THIS week, the Tories claimed that they want to build a country that works for everyone, but in fact their conference showed they have nothing left to offer the people of Britain.
They’ve spent the week rehashing policies and watering down Labour ideas to present as their own. They’ve shown a lacklustre and divided front and failed to address the real issues facing our country.
When it came to Theresa May’s speech for example, she finally recognised that the energy market was broken, echoing the speech from Ed Miliband the Tories mocked as Marxist not so many years ago.
But her response again failed to show a clear way forward.
As Rebecca Long-Bailey MP commented: “It is unclear if responsibility for action has again been passed to Ofgem, with no commitment on when or how action will be taken,” and “yet again the country is left confused about whether the Prime Minister will honour her election promise.”
In contrast to the Tories, Labour has been clear that we would introduce a clear emergency price cap while taking the bold measures needed to reform our broken energy market in the long run such as bringing energy back into public ownership.
This is just one area that illustrated how the Tory approach couldn’t be more different from the message of hope Labour presented at our conference last week and promoted during the general election campaign and have continued to campaign on day-in, day-out since.
Throughout our conference we didn’t only expose the Tories’ record of failure, but outlined in depth our progressive alternative, based on investment in our future.
In my speech on “protecting our communities,” for example, I showed how cuts do have consequences, especially for all of our safety and that you cannot keep the nation secure on the cheap.
The Tories have a lot to answer for in this area. Recently, the chair of the National Police Chiefs Council warned that that counter-terror funding to police forces was to be cut by 7.2 per cent over the next three years.
Home Office documents reveal that the budget for the Office for Security and Counter Terrorism will fall by more than £50m over the next two years.
Furthermore, since 2010, May has been home secretary and now prime minister while the number of police officers has dropped by 20,000 as £2.3bn has been cut from police budgets.
In contrast to permanent austerity, Labour will recruit 10,000 new police officers to work in the community.
Meanwhile, in Manchester this week, Amber Rudd’s speech showed that the Tories still think we can have security on the cheap and have learnt nothing from recent years.
More laws to combat terrorism and violent crime, as Rudd said in her speech, won’t be enough when the Tories are committed to cutting police numbers and budgets further.
Rudd is correct in noting that the public is rightly worried about the growing threats of terrorism and violent crime, but the Tories simply can’t say how cutting police numbers by 20,000 is a way to tackle them.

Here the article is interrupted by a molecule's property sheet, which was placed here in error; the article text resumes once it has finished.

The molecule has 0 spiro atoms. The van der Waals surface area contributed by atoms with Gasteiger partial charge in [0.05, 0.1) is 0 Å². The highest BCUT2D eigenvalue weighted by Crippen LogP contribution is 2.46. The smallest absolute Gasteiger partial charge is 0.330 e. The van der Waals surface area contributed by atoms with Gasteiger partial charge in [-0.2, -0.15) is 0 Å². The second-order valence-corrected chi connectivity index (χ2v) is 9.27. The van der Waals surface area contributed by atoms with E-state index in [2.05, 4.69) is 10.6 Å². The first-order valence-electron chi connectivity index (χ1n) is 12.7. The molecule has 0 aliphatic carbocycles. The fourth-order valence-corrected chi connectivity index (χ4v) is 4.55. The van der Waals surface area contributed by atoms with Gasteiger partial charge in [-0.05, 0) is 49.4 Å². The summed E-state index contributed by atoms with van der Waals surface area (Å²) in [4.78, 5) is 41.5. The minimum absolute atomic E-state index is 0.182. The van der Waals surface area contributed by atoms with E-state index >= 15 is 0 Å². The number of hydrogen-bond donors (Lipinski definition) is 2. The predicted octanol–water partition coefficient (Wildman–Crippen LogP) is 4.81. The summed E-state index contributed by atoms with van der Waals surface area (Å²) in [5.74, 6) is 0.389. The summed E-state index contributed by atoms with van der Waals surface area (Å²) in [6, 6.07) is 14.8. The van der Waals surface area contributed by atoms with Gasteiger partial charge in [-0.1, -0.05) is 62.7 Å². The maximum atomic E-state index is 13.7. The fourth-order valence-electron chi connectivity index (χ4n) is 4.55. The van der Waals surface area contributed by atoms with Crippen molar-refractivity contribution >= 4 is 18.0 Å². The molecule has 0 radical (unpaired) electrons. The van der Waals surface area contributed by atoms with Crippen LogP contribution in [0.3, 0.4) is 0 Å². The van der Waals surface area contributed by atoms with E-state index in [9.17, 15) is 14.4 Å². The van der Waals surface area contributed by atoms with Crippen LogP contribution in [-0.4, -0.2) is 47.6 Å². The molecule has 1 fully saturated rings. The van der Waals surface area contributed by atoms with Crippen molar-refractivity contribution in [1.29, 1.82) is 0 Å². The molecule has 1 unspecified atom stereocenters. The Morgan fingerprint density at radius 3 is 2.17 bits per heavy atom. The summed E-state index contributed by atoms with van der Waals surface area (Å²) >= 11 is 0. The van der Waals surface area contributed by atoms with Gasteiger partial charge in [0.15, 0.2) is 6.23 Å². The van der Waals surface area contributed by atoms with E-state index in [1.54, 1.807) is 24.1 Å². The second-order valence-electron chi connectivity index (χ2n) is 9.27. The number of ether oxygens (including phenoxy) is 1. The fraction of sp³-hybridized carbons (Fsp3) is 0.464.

Rising incidents and new laws both require more resources but their commitment to permanent austerity means that they simply won’t commit to giving our public services the resources they need.
And it wasn’t just in this area the Tories were lacking in terms of the policies Britain needs.
When it comes to mental health for example, they made the welcome and long overdue announcement of an independent review of the Mental Health Act – but far from being better funded than ever before, more than a quarter of CCGs have under-spent their mental health budgets for 2016/17.
We need to address the underfunding which leads to services failing too many people, both here and in other areas.
When it comes to the housing crisis, securing the future of our NHS, ensuring education for all and many other areas, it is only Labour that is offering new ideas about how to protect our public services and offer hope of a better future.
This programme is fully costed and is based on understanding that investment in the economy — for example in transport and infrastructure such as in communications networks and the green jobs of the future — will help achieve robust and sustainable economic growth — something Tory austerity has failed to do.
Labour is setting out not only how we would protect public services but how we would rebuild our economy by investing in it. With a publicly owned engine of sustainable growth — driven by national and regional investment banks — generating good jobs and prosperity in every region and every nation.
After May and the Tories’ disastrous conference this week, we need to ensure that as many people as possible turn towards Labour as providing hope for the country. We are already winning the confidence of millions of voters by promoting our ideas and plans for Britain’s future.
Our conference showed that the Labour Party is stronger than it has been for years and it is advancing in the polls. It was the best-attended conference for years with a mood of unity and determination to take the fight to the Tories and working to put Corbyn into 10 Downing Street.
But we also need to be clear that after seven years of failing Britain the Tories are still trying to cling to power and they — alongside their allies in the British establishment — will do everything they can to keep Corbyn out of Number 10.
The contrast between Labour and Tory values has been clearly illustrated by the two weeks of conferences. Only Labour can transform Britain to work for the many, not the few.
Diane Abbott is MP for Hackney North and Stoke Newington and shadow Secretary of State for Health. She writes every other Saturday in the Morning Star.
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